Kinsey, 47, had no doubt heard about Alton Sterling and Philando Castile, who lost their lives in separate incidents in recent weeks. He surely knows the name of Eric Garner, too. Still, he said he was stunned that he was shot—as he was complying with every order.
Kinsey never made any movement that could have been perceived as aggressive or suspicious. He did not reach into his pockets or waistband. He did not challenge the officer’s authority or shout expletives. He was in full submission, and, he says, more worried about his patient’s safety than his own.
Kinsey was simply a black man, living in Miami, who was trying to do the right thing-- and it almost got him killed.
He was even more surprised, he said, about how he was treated in the aftermath— flipped over, handcuffed and left bleeding on the hot asphalt for some 20 minutes until an ambulance arrived.
That Kinsey, who is now recovering from a single gunshot wound to the leg and expected to be released from Miami Jackson Memorial, escaped with his life is no small relief to those of us who consistently challenge the appropriateness of police violence in non-white communities. But to demand transparency in investigations, when there is one at all, is often met with derisive calls to pay more attention to black-on-black crime, racial epithets strewn across social media and attacks on the victim’s character.
Kinsey is the kind of activist no one writes about. And, if he is invited in for national interviews on cable news shows, it will be the first time anyone has called his name.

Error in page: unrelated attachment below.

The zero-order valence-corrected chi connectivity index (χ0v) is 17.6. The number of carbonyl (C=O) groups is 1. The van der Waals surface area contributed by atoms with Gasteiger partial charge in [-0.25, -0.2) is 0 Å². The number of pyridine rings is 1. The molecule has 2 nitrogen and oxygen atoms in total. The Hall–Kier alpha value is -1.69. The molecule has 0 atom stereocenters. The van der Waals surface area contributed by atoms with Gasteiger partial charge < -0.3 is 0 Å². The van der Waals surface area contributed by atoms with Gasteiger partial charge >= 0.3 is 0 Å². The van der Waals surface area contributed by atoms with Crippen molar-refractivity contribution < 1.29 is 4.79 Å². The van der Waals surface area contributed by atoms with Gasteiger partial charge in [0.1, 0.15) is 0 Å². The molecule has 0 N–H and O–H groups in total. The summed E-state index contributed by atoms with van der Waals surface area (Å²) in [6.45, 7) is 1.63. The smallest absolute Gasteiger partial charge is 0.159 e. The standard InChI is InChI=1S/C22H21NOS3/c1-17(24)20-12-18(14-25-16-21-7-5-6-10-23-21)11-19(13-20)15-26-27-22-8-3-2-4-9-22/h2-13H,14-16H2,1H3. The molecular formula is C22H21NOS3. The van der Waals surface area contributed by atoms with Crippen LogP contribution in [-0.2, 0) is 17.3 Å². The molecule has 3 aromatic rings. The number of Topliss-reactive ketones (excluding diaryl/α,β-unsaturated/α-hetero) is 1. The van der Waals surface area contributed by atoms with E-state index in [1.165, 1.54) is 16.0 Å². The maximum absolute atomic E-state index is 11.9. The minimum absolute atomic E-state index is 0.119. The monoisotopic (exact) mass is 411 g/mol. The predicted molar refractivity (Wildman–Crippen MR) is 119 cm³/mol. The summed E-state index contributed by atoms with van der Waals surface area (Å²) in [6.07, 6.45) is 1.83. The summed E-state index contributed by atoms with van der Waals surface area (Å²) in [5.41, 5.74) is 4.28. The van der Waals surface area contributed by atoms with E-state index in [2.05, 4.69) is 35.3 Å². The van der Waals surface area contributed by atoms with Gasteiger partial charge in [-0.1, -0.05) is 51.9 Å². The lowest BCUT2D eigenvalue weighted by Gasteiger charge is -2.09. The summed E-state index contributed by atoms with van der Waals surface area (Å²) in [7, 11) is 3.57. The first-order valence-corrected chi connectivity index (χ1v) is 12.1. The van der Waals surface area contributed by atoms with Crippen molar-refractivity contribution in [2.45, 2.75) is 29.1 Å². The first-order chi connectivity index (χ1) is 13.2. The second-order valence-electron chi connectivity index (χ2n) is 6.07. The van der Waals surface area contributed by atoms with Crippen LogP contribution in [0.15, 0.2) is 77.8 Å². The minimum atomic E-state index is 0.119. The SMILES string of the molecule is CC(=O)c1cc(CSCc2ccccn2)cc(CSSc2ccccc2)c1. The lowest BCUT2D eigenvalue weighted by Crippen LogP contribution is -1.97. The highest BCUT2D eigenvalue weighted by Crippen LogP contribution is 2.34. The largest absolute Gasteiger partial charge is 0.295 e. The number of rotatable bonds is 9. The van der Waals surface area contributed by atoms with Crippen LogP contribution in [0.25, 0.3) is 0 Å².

Kinsey is a believer. He believes in the power of his community and in the children who live there. A member of the Circle of Brotherhood, a community-based organization of black men devoted to solving some of our most pressing dilemmas, the married father of five works in one of the most distressed neighborhoods in the country helping to keep troubled youth in school and out of trouble.
That likely won’t matter much to the naysayers who have proven more than willing to justify and write off police brutality. More often than not, it is the victim who faces public trial.
It is rare that a law enforcement officer is charged in such shootings, let alone tried and convicted. For those who wear it, a badge affords a blanket benefit of the doubt and, often, buys the silence of their colleagues.
For the record, I do not buy into the notion of a “perfect victim.” Injustice, as I’ve written, is injustice no matter who it touches or who they were before it touched them.
What I believe is every human being has the inherent right to equal protection under the law and I’ve taught my sons and daughters how to comport themselves, should they encounter a police officer. I have always known that there were no guarantees, but it was like placing an insurance policy on their lives and hoping I never have to cash it in.
However, if Kinsey’s actions are the standard, a North Miami police officer just shot it down.